Without modern sanitation, life would be nightmarish—human and animal waste would fester on the streets along with garbage and food scraps, producing a stench so foul that you'd want to keep your windows closed even in the sweltering heat of summer (for the moment, envision lacking the luxury of air conditioning). The offensive odors and accumulating muck would be the least of your worries, however—preventable diseases such as cholera and yellow fever would be rampant, your life expectancy would be extremely short, and infant mortality rates would be staggeringly high.

This is what life was like for many of the previous inhabitants of what is now New York City, from the arrival of the Dutch in the 1600s until the establishment of an official Department of Street Cleaning in the late 19th century. Robin Nagle, professor of anthropology at New York University, chronicled this fascinating history of sanitation and public health in an illustrated lecture July 26 at N.Y.U.'s School of Medicine. Nagle's talk, "How Street Cleaners Saved the City: Garbage, Government, and Public Health in New York," was dotted with vivid descriptions of how the burgeoning sanitation system was influenced by underhanded dealings, two wars, repeated outbreaks of communicable disease, devastating fires and water crises.

Early New York was a breeding ground for disease—pigs and other animals roamed freely, and people unreservedly discarded their garbage and industrial wastes in public areas. The natural springs and ponds in the region became so contaminated with animal and human wastes that by the end of the 18th century New York was in dire need of fresh water. Compounding this problem, there was a major outbreak of yellow fever in 1798, an illness residents attributed to contaminated water. This prompted the enterprising Aaron Burr to establish The Manhattan Company with the ostensible aim of piping fresh water into the city from Westchester County. In reality, Burr's operation did little to improve the water situation for residents, and he used his profits to start a bank to compete with that of his famous rival, Alexander Hamilton (Burr's enterprise was later incorporated into what is now known as JPMorgan Chase).

By 1832, there were accumulating reports that the city stunk so bad that travelers six miles away could rely on their noses to tell them when they were approaching the city. Cholera descended upon New York later that year, and as many as 100 cases a day were reported. Inadequate water to fight the Great Fire of 1835 finally prompted the city to seriously address the water problem, and the Croton Aqueduct was established in 1842. This system, complete with a fountain at City Hall Park spewing fresh water 50 feet into the air, was considered a major engineering feat of the 19th century. The system supplied water to residents until 1940.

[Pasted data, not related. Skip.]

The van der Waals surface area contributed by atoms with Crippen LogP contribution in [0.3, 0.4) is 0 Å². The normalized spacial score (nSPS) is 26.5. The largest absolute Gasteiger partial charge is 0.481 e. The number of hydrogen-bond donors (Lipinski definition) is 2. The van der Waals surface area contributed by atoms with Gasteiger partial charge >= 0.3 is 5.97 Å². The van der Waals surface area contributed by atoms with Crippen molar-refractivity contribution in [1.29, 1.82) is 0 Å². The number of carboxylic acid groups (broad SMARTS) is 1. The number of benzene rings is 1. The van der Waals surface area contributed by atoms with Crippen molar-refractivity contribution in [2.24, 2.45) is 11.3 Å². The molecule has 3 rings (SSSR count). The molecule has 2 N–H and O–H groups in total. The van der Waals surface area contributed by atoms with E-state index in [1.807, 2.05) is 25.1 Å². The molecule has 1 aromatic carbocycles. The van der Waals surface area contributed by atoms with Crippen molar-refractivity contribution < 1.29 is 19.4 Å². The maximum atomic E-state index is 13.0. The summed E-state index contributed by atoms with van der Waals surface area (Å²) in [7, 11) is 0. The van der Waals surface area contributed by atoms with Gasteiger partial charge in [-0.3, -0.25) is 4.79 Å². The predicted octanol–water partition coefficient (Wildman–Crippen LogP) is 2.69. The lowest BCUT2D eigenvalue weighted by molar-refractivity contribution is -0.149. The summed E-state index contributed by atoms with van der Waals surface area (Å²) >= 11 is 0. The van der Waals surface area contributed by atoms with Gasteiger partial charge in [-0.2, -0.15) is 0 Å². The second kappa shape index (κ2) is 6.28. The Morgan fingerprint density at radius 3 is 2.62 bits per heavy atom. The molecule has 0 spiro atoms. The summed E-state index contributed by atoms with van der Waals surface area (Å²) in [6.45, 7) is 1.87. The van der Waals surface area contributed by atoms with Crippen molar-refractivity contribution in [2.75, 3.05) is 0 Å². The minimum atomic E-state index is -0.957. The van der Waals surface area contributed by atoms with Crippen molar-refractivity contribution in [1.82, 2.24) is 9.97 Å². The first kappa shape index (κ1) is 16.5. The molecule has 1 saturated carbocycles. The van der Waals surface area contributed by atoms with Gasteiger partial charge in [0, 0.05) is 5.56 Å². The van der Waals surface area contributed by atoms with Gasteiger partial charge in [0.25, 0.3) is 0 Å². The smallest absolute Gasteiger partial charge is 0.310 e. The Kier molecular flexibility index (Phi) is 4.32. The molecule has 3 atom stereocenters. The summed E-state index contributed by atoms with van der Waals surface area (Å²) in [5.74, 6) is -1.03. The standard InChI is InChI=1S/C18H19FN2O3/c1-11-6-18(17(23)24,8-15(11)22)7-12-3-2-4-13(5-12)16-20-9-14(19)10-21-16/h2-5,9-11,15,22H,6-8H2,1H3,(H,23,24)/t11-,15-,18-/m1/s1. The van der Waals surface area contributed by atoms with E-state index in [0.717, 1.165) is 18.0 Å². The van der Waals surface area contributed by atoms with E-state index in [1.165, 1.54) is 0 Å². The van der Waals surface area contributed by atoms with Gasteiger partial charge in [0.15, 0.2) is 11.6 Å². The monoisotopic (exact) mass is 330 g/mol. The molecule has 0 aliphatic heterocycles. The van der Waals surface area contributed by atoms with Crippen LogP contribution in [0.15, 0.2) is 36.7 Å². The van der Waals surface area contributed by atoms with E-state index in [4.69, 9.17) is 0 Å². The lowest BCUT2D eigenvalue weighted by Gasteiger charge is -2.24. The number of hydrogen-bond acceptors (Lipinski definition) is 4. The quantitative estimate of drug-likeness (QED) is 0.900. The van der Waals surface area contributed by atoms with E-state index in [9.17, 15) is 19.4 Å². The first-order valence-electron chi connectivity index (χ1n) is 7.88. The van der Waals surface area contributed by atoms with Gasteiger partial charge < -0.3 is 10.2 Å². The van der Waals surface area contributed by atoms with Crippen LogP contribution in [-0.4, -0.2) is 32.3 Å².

Despite having solved some of its major water issues, New York had become one of the dirtiest cities in the world by the late 19th century with death rates that were comparable to those of medieval London. Fortunately, the miasma theory of disease (which held that bad smells cause sickness) was slowly being replaced with the germ theory of disease, and in 1881 the city established an official department of street cleaning in an attempt to improve conditions for inhabitants. The system was so rife with corruption, however, that desperate cries for improved sanitation from residents and the medical community fell on deaf ears.

It was not until 1896 that the city was "reborn" through the revolutionary actions of George Waring, a Civil War colonel. He established a system for hauling away refuse, and outfitted sanitation workers with crisp white uniforms to promote their visibility, suggest authority, and imply cleanliness. Finally, the streets and sidewalks were swept, garbage was collected, and the first recycling program was established. In 1903 street cleaners paraded the streets of New York City and sanitation workers were cheered. Waring's actions elevated the status of sanitation, highlighted its crucial role in improving public health, and paved the way for today's sanitation systems.

After a brief stint a few years ago as a sanitation worker with New York's modern-day Department of Sanitation, Nagle became the organization's anthropologist-in-residence where she helps inform sanitation workers about the legacy they are a part of and the importance of their work. Her new book about sanitation in New York, Picking Up, will be published later this year.

Image of sanitation worker from 1918 courtesy of The City of New York Department of Sanitation